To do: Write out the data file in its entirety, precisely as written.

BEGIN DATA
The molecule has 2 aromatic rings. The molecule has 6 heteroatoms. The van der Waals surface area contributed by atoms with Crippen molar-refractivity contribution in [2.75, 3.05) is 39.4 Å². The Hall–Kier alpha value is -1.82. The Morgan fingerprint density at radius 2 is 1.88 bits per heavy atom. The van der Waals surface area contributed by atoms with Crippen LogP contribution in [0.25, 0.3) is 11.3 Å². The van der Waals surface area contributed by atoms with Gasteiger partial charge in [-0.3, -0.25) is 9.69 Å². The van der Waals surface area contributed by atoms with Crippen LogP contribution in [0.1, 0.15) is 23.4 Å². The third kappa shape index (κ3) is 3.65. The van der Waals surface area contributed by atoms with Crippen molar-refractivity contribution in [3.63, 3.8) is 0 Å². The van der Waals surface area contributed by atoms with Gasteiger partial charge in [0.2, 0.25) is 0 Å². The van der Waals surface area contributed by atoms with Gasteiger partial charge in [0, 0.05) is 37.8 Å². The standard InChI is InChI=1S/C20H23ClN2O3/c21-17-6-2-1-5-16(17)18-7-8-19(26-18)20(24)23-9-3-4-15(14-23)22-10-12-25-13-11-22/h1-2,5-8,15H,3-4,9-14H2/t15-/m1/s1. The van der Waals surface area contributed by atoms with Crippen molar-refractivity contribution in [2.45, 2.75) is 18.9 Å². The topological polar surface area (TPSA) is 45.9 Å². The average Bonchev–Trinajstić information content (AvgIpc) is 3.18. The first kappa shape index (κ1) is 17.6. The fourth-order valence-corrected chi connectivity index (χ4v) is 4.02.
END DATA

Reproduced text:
The molecule has 2 aromatic rings. The molecule has 6 heteroatoms. The van der Waals surface area contributed by atoms with Crippen molar-refractivity contribution in [2.75, 3.05) is 39.4 Å². The Hall–Kier alpha value is -1.82. The Morgan fingerprint density at radius 2 is 1.88 bits per heavy atom. The van der Waals surface area contributed by atoms with Crippen LogP contribution in [0.25, 0.3) is 11.3 Å². The van der Waals surface area contributed by atoms with Gasteiger partial charge in [-0.3, -0.25) is 9.69 Å². The van der Waals surface area contributed by atoms with Crippen LogP contribution in [0.1, 0.15) is 23.4 Å². The third kappa shape index (κ3) is 3.65. The van der Waals surface area contributed by atoms with Crippen molar-refractivity contribution in [3.63, 3.8) is 0 Å². The van der Waals surface area contributed by atoms with Gasteiger partial charge in [0.2, 0.25) is 0 Å². The van der Waals surface area contributed by atoms with Gasteiger partial charge in [0, 0.05) is 37.8 Å². The standard InChI is InChI=1S/C20H23ClN2O3/c21-17-6-2-1-5-16(17)18-7-8-19(26-18)20(24)23-9-3-4-15(14-23)22-10-12-25-13-11-22/h1-2,5-8,15H,3-4,9-14H2/t15-/m1/s1. The van der Waals surface area contributed by atoms with Crippen molar-refractivity contribution in [2.45, 2.75) is 18.9 Å². The topological polar surface area (TPSA) is 45.9 Å². The average Bonchev–Trinajstić information content (AvgIpc) is 3.18. The first kappa shape index (κ1) is 17.6. The fourth-order valence-corrected chi connectivity index (χ4v) is 4.02.